Carle Spine Institute610 North Lincoln Ave. Urbana, Illinois 61801 | Medical Advice Nurse 217-383-6555
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While studies show that more than half of back surgeries are unnecessary, there are times when surgery is the answer.
Common Back Surgeries:
An injury, or damage from a lifting incident, may cause
the jelly center to break through the wall of the disc. When the disc
herniates, the jelly center can press on nearby nerves. This causes back
or leg pain when the herniation is in the low back, and arm pain if the
disc is in the neck area.
The decision to fuse or not to fuse can be a complex one. It will probably be based on the surgeon's assessment of two factors: the amount of instability that a discectomy will cause and how much disc space is necessary to restore. If the surgeon opts not to do a fusion, a different follow-up surgery may be recommended.
"Neuroablation" is another word used to describe the surgical procedure to purposely inhibit the nerve's ability to transmit a pain signal. During the procedure, the spine surgeon can destroy the problematic nerve by cutting it or by using extreme heat or cold. This intentional "short circuit" can be temporary or permanent, depending upon the procedure.
Trying to mask this signal with drugs can have damaging long-term implications. Drugs can have dangerous side effects to internal organs. By using rhizotomy, the pain signal is turned off at the source.
Scoliosis is not the result of an injury and usually appears without cause. It can be inherited, and it usually affects more women than men. In the case of most spinal curves, the spine is not only bent but twisted like a bent corkscrew.
Some cases of scoliosis are not serious. Over time, if a curve worsens, surgery may be required to correct the curve. In extreme cases, if the curve is not corrected, the spinal deformity can place pressure on internal organs, which can shorten a person's life expectancy.
During scoliosis surgery, the surgeon may use special instruments that hook onto various vertebra segments. These surgical rods are the adjusted to "de-rotate" the twisted and bent corkscrew.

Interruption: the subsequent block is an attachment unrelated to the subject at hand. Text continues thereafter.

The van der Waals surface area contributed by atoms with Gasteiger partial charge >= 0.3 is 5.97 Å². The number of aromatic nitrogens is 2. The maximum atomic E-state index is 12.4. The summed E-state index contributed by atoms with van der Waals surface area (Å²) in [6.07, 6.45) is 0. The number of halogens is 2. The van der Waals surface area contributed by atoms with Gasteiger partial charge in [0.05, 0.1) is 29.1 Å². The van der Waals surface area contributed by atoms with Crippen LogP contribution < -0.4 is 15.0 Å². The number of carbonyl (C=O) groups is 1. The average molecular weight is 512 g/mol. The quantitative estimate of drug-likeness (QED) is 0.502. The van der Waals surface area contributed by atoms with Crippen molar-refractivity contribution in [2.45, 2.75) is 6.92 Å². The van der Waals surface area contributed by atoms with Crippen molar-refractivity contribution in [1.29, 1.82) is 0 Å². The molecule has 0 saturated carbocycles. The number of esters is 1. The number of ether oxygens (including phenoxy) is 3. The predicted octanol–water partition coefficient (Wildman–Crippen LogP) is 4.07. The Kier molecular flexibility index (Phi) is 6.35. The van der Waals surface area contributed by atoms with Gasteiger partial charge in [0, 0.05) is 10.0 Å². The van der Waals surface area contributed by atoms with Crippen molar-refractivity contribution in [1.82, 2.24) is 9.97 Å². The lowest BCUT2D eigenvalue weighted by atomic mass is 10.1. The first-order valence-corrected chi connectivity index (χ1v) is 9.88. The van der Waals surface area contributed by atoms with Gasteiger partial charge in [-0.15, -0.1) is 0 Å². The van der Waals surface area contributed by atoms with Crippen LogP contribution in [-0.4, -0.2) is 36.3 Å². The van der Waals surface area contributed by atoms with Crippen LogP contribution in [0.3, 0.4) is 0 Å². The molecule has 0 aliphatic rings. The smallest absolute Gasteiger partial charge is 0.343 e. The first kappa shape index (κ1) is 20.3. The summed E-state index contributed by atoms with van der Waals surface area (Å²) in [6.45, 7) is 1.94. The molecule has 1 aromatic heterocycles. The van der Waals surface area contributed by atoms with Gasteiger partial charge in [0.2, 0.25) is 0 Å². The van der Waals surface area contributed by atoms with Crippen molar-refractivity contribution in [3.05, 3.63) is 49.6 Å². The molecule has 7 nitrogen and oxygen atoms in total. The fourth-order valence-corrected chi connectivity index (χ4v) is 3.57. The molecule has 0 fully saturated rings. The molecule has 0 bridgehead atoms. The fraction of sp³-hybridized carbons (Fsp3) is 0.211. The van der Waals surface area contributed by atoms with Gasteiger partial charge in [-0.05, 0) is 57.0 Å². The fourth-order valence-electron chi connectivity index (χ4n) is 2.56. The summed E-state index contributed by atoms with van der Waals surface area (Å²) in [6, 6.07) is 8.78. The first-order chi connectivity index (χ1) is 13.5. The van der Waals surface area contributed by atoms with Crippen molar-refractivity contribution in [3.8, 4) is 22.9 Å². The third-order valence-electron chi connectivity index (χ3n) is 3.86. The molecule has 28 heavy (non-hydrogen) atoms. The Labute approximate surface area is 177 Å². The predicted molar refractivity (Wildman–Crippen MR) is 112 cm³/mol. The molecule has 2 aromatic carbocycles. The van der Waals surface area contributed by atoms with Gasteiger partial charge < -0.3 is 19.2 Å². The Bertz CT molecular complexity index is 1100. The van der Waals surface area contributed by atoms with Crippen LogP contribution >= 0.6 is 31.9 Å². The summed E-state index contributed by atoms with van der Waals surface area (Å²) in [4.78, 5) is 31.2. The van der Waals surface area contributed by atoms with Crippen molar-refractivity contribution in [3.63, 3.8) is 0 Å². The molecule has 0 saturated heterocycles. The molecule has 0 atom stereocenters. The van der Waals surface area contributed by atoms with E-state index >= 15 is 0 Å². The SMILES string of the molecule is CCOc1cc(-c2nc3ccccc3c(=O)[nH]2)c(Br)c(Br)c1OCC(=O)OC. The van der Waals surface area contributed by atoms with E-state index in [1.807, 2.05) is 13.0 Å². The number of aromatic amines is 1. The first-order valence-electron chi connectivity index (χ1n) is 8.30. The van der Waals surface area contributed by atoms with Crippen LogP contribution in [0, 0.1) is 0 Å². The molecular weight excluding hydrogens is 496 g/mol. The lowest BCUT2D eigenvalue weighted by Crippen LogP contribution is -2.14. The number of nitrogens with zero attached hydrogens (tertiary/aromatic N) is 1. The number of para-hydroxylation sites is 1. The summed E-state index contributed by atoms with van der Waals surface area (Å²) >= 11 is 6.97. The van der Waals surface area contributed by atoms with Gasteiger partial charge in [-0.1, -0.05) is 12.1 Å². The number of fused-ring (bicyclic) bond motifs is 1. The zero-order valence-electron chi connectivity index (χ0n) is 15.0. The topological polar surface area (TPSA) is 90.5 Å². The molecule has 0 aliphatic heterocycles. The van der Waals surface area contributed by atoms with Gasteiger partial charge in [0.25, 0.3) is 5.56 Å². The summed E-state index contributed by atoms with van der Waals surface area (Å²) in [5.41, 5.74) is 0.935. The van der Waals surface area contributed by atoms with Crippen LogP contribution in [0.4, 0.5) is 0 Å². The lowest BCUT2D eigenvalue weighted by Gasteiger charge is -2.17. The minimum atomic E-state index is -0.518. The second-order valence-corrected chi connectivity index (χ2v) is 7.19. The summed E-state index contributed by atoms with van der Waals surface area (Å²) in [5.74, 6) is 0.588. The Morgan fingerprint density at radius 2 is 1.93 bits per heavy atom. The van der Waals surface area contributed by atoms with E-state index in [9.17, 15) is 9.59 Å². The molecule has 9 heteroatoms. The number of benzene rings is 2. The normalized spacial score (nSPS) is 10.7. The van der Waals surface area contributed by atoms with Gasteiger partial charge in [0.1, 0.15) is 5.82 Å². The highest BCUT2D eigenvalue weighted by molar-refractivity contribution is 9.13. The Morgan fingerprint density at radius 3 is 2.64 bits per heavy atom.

Decades ago, Harrington Rods were used to surgically straighten the spine. However, this technique did not untwist or correct the spine. Current state-of-the-art instrumentation achieves much better spine correction than older rods did.
Generally speaking, the younger the patient, the more flexible the spine and the better the result from scoliosis surgery. As the patient becomes older, say over 40 years old, the spine is less flexible, and there may be a greater risk involved in attempting to correct the curve. Because the spinal cord is involved, only spine surgeons who specialize in scoliosis should perform scoliosis surgery.
Dorsal Column Stimulation
During this procedure, the patient is awake, and the surgeon delicately places tiny electrodes under the skin in the back. At that point, a tiny electrical current is transmitted through the wires to the desired location in the back. This sensation feels like a tiny tickle, as the electrical current interrupts the pain signal that may be sent to the brain from the damaged nerve. The patient helps instruct the surgeon as to which electrical setting and placement of wires produces the most pain relief. It is important to note that this technique is only used in the most extreme cases of back and leg pain.
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Carle Foundation Hospital and Carle Physician Group contract with insurance providers separately and may or may not choose to participate in all of the same insurance plans. Patients are urged to check with their carriers as to whether services are covered for either or both organizations. Copyright 2010 The Carle Foundation